Former U.K. Prime Minister John Major, whose time in office was dominated by intra-party squabbles over Europe, told today’s Conservative lawmakers to lay off the issue and avoid undermining his successor David Cameron.
Major led the Conservatives from 1990 to 1997, in which time his government nearly fell as opponents of European integration in his own party repeatedly voted against him. Cameron last month tried to pacify the same forces in his party by pledging to renegotiate membership of the EU and hold a referendum by the end of 2017 on whether to stay in the bloc.
Speaking at the Chatham House international affairs center, the former prime minster told lawmakers that they shouldn’t think “offering advice” to Cameron would lead other countries to “hear the strength of feeling and immediately capitulate.” Such behavior means Cameron “would be seen to be acting under duress,” Major said. “I’ve been there.”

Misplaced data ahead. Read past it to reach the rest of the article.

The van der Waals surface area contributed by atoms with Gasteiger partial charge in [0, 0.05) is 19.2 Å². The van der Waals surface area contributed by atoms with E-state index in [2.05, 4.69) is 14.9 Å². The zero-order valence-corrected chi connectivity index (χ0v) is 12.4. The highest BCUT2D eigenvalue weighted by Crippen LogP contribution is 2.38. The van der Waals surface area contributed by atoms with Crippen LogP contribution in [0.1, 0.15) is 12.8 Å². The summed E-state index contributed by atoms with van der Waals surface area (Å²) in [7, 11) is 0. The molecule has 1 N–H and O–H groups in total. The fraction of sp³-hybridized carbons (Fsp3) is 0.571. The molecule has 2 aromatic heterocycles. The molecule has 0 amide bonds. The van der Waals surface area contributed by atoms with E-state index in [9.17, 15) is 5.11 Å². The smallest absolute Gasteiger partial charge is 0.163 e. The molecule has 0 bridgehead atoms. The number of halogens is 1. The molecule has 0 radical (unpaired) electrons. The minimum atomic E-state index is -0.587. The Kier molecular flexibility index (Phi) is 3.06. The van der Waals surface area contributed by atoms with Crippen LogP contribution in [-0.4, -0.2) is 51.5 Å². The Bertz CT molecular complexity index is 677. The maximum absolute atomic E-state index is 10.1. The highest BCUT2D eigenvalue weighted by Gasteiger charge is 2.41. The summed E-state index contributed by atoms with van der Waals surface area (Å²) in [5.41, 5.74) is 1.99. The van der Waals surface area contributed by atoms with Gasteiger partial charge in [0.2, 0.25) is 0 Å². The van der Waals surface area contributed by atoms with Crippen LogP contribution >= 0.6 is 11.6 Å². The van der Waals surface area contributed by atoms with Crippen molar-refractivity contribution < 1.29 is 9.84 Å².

Major said Cameron should appoint a personal negotiator to the EU, and give them a seat in Cabinet. If the prime minister’s Liberal Democrat coalition partners were to object, Major said, “the prime minister should overrule them. The tail must not wag the dog.”
His advice on negotiations was to hold them “courteously and with understanding. If we enter them with the aggressive attitude of ‘give us our way or we will quit,’ we will fail.”
In a Feb. 11 Parliamentary session, some Conservatives argued that Cameron’s success this month in negotiating a cut in the EU budget showed that threatening to leave had worked.
Major said that for some in the party, “whatever is offered to them will be insufficient. They will demand more, they will only be satisfied with withdrawal.” He said leaving would hurt the economy, cutting off the U.K. from its largest market.
“Being inside the EU can often be frustrating, but outside we would be at a serious competitive disadvantage,” he said.
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